A new Chinese coal-to-chemical project is set to receive millions of dollars in so-called ‘green bonds’.
The project, to be built by a Fortune 500 company in the coal-rich province of Shanxi, will convert high-sulphur coal into methanol gasoline and liquid petroleum gas, as well as a few other chemicals.
When it’s up and running, the project will emit about 1.9 million tonnes of carbon dioxide per year, according to calculations by Greenpeace East Asia — equivalent to one sixth of the CO2 emissions cut by China’s shuttering of coal power plants in 2014.
The project is one of two coal-based projects to receive green bond support for construction since the beginning of 2016.
It also comes just weeks after it was revealed that a coal power station in Tianjin is in line to receive hundreds of millions a part of the green bond programme in order to pay back loans for an upgrade.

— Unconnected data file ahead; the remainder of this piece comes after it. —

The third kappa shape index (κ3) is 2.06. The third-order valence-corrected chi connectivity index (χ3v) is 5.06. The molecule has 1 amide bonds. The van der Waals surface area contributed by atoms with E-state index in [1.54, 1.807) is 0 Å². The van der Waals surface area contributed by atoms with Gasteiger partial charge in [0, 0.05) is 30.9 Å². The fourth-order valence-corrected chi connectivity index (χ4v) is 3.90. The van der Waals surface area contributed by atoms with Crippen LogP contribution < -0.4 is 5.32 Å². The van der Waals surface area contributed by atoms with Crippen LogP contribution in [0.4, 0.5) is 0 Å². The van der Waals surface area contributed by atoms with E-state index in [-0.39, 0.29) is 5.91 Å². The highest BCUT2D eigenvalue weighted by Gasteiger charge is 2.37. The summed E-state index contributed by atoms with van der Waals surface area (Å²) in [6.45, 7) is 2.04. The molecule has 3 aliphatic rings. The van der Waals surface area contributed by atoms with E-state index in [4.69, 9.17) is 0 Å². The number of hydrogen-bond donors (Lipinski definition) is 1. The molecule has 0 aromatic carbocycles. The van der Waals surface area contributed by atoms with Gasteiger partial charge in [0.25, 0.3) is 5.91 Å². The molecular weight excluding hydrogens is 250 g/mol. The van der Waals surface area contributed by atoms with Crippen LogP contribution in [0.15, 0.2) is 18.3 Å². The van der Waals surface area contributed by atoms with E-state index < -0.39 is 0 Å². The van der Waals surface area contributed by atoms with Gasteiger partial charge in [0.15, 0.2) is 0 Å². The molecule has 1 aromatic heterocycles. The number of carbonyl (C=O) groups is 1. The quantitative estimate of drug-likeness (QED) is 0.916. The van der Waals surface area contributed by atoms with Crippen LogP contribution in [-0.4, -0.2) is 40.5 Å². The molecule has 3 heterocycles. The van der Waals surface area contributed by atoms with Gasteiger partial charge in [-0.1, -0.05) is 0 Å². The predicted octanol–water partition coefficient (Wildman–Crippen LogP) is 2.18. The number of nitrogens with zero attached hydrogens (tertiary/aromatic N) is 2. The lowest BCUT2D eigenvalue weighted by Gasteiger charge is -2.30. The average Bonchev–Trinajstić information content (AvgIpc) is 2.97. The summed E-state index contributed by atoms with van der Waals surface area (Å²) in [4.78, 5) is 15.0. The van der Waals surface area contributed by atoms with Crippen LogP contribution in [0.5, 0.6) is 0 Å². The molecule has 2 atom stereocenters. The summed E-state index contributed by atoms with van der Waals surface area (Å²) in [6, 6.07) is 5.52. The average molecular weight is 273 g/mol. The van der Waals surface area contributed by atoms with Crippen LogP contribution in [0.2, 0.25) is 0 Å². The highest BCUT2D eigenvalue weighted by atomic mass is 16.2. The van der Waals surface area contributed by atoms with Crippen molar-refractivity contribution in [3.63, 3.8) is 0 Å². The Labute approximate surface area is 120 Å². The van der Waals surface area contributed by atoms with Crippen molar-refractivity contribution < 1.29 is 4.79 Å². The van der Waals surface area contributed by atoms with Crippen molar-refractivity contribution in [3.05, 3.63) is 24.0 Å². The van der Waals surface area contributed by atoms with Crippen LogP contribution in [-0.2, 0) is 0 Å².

It also follows an Energydesk expose of how the coal industry is exploiting a loophole in the official standards and guidance for Chinese green bonds.
The coal-to-chemical project will be constructed by the Shanxi Jinmei Huayu Coal Chemical Company, a subsidiary of the Jinmei Group, China’s largest coal to chemical company.
It will receive green bonds worth RMB 1.5 billion (more than $220m).
When it enters production the project will use 2.2 million tons of high-sulphur coal to produce 500,000 tons of methanol gasoline (MTG) per year.
Secondary production will include 65,000 tons of Liquid Petroleum Gas (LPG), 60,000 tons of durene, 73,000 tons of sulfuric acid and 25,000 tons of ammonium sulfate.
The RMB 1.5 billion bond issued this week is one of two green bonds issued for new coal-based projects since the beginning of 2016.
The other project is a new combined heat and power coal plant construction project in eastern China’s Zhejiang province, which will emit an estimated 900,000 tons of CO2 per year once operational.
It was issued a RMB 800 million green bond by the Zhejiang Jiahua Energy Chemical Industry Company in May 2016.
Several existing coal projects have used green bonds to fund upgrades and expansions.